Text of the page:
Need help? Reach out. People Care

Trust your instincts. If you feel unsafe, you probably are. Don’t wait; talk to someone you trust immediately, a parent or the parent of a friend, an older sibling, a teacher, school counselor, or school nurse, your doctor or faith-based leader. It’s not your fault. If you are in immediate danger, call 911.

If you talk to an adult, know that some adults are prohibited by law from keeping dating violence a secret. They must tell the police about the abuse. These people are called “mandated reporters.” Some examples of mandated reporters are teachers, counselors, doctors, and sometimes coaches or other activity leaders. You can ask people whether they are mandated reporters before talking with them.

If you want to stay in the relationship, realize that the violence will not just stop or go away. You cannot change your boyfriend or girlfriend’s behavior by changing your behavior, nor are you in any way responsible for the abuse. Your boyfriend or girlfriend may need counseling or other outside help to change and you may need support so that you can begin to heal.


Enhance your safety

You should think ahead about ways to be safe if you are in a violent dating relationship. It takes a lot of courage to end any relationship. If there’s violence involved, it can take a whole lot more. Here are some things to consider in thinking about your safety.

  • Who can you tell about the abuse?
  • What people at school can you tell
    –teachers, principal, counselors, security?
  • Consider changing your school locker or lock.
Where to get help

If someone is in immediate danger, call 911.
If you or a friend might be in an abusive relationship, talk to a parent/caregiver, a school counselor, or another adult you trust, or a local domestic or sexual violence program.

Hotline Numbers

National Dating Abuse Helpline

1-866-331-9474 or to chat online

National Suicide Hotline 1-800-273-TALK (8255)

National Sexual Assault Hotline

1-833-656-HOPE (4673) or to chat online

  • Consider changing your route to/from school.
  • Use a buddy system for going to school, classes and after school activities.
  • What friends can you tell to help you remain safe?
  • If stranded, who could you call for a ride home? What is that person’s phone number?
  • Keep a journal describing the abuse.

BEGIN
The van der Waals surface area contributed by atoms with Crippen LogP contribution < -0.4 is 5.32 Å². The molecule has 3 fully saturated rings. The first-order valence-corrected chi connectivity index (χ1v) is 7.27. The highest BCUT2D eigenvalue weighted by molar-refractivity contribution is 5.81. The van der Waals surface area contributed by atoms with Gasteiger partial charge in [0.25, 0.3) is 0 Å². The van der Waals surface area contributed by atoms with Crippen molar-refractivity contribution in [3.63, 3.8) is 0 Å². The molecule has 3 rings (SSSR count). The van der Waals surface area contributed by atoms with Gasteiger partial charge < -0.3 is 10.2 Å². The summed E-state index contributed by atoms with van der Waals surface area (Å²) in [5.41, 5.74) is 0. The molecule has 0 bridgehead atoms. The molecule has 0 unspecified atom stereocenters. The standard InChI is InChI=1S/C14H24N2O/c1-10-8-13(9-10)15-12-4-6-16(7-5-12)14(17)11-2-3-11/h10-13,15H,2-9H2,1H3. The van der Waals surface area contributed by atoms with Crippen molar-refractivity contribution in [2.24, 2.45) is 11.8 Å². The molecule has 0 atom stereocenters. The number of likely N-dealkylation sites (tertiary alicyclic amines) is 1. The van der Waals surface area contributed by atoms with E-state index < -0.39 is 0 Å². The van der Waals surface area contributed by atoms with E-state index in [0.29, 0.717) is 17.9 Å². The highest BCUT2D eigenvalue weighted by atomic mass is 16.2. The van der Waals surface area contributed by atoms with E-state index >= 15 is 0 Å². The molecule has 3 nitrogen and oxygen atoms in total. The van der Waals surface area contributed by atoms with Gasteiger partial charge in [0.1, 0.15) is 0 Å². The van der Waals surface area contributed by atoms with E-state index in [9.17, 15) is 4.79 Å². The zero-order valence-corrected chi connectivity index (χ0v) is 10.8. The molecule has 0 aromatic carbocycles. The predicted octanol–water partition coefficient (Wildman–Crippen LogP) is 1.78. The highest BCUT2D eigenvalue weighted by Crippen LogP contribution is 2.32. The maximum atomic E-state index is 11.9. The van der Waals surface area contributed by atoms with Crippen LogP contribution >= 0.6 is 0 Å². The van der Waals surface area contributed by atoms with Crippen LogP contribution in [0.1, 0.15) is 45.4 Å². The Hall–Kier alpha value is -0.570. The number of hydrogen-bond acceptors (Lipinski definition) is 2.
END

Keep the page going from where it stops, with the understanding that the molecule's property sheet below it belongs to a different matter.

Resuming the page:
• Change the number to any cell phones the abuser gave you. Keep a cell phone, money, the number of someone who could help you and any protection order with you at all times.
  • Where could you go quickly to get away from an abusive person? Do you know the address or route to get there?

Court Civil Protection Order or School Stay Away Order

  • A protection order is civil court order that can restrict or prohibit contact between an individual who is experiencing abuse and the person engaging in abusive behavior. Contact your local courthouse to see if you are eligible to apply. Ask your school administrators if you can have a school stay away order.
  • As a teen, you may be able to apply for a civil protection order without a parent. Some laws permit parents or a guardian to apply for a protective order on your behalf.
  • You may be able to apply for a protection order even if criminal charges have not been filed against the person harassing you, or if you have already obtained a No Contact Order as part of a criminal proceeding.
  • You can ask the court to make changes that will enhance your safety – such as changing your school class schedule, restricting the abuser from attending your school events.
  • Make copies of the protection order and keep one with you at all times

Help a friend who is being abused

  • Listen and ask how you can help.
  • Don’t blame the victim for the crime.
  • Tell your friend that you’re worried.
  • Encourage your friend to seek help.
  • Avoid confronting the abuser. It could be dangerous.
  • Support your friend to make his or her own decisions.

Help a friend who is abusive

When talking to a friend who is being abusive, here are some things to keep in mind:

  • Be specific about what you saw and how it made you feel.
  • Make sure the your friend realizes that his or her actions have consequences, and he or she could get into serious trouble—from getting expelled from school to going to jail.
  • Urge your friend to get help, from a counselor, coach, or any trusted adult, and offer to go with her or him if they want support.
  • Let your friend know that you care and that you know he or she has it in him to change.
  • Many teens who hurt their girlfriends or boyfriends don’t consider themselves “abusers”—many are in denial about the severity of their actions. It’s hard for us, as their friends, to believe it, too. But reaching out and talking to a friend we think is being violent in her or his relationship is an act of friendship, though it may seem like the hardest thing you can do.
  • Talk to an adult you trust, one who you think will get your friend the help he or she needs and stick by you and support you for talking to them.